- The semi-autobiographical drama pays homage to the cinema of the past and is set against the backdrop of Indian films witnessing a massive transition from celluloid to digital.
Pan Nalin’s Gujarati film “Last Film Show” (“Chhello Show”) has been selected as India’s official entry for the Oscars in the Best International Feature category. The semi-autobiographical drama pays homage to the cinema of the past and is set against the backdrop of Indian films witnessing a massive transition from celluloid to digital.
The film stars Bhavin Rabari, Vikas Bata, Richa Meena, Bhavesh Shrimali, Dipen Raval and Rahul Koli, and is produced by Siddharth Roy Kapur, Nalin, Dheer Momaya and Mark Duale.
“I could have never imagined such a day would come and bring light and celebration of light,” Nalin said to Deadline. “‘Chhello Show’ has been enjoying love from around the world but there was an ache in my heart that how do I make India discover it? Now I can breathe again and believe in cinema that entertains, inspires and enlightens.”
The film revolves around nine-year-old Samay (Rabari), who with his pals, “hitches a ride on the train that passes their remote village and find their way to a rundown movie theater that offers all the entertainment their little heart’s desire,” according to a synopsis provided by Deadline.
When his friends get escorted out after sneaking in without paying, Samay bribes the hungry projectionist with the home-cooked lunch his mother packed for him. “And so begins a daily routine: his lunch in exchange for access to the projection booth, where wide-eyed Samay watches the world unfold before him on the big screen,” the synopsis says. “But when the theater transitions from 35mm to digital, this safe haven is disrupted, and Samay enlists his buddies to construct their own DIY projection apparatus.”
“Last Film Show” had its world premiere at the Tribeca Film Festival last year. It has won the Golden Spike at the Valladolid Film Festival in Spain as well as the Audience Award in the World Cinema strand of the Mill Valley Film Festival. It will be released in Gujarat and on select screens across India on Oct.14.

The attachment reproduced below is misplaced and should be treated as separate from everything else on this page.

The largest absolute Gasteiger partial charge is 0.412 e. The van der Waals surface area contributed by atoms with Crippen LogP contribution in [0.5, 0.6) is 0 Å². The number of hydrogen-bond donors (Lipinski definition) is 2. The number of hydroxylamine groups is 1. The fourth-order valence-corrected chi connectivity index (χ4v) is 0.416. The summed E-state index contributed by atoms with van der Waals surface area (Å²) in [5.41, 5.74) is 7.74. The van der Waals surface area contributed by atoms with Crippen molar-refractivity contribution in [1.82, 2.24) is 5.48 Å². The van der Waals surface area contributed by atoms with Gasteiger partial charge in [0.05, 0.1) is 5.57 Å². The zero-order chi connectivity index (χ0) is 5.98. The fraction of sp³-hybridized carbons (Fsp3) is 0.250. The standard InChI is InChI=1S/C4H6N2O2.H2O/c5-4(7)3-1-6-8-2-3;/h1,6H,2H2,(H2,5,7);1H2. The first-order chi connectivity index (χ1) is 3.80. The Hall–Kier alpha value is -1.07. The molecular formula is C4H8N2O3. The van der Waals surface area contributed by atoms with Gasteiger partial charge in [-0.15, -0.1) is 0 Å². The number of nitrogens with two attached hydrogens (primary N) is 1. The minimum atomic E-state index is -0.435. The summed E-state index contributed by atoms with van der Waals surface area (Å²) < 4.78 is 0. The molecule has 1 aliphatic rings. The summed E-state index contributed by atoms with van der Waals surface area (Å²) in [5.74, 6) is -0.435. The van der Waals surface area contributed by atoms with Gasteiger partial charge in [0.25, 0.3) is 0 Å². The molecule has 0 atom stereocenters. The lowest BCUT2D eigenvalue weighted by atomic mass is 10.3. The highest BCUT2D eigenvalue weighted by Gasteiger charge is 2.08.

Roy Kapur told Deadline that the team is “thrilled and honored” with the selection. “There could not be a more apt time for a film like this one, that celebrates the magic and wonder of cinema and the theatrical experience,” he said. “When cinema going around the world has been disrupted by a pandemic, it reminds audiences anew of the first time they fell in love with the experience of watching a movie in a darkened cinema hall.”
Before the Sept. 20 announcement of the Oscars shortlist, Variety magazine had predicted two Oscar nominations for S.S. Rajamouli’s “RRR,” including Best International Film. The western audience has fallen in love with the film, Variety wrote, adding that it “received a lot of love after it was made available for streaming for the global audience on Netflix.”
Set in 1920s India, RRR tells the tale of two rebels, played by Ram Charan and Jr NTR, who take on the might of the British empire. The film also became Rajamouli’s second consecutive film to earn more than Rs. 1,000 crore worldwide after “Baahubali: The Conclusion.”
Another nomination for the film, according to the publication, was for its song “Dosti” in the Best Original Song category. Composed by M. M. Keeravani, the song celebrating the budding friendship between two lead characters was written by lyricist Hemachandra.
The last Indian film to get nominated in the Best Foreign Language Film was Aamir Khan’s “Lagaan” in 2002, after Mother India (1957), and Salaam Bombay! (1988).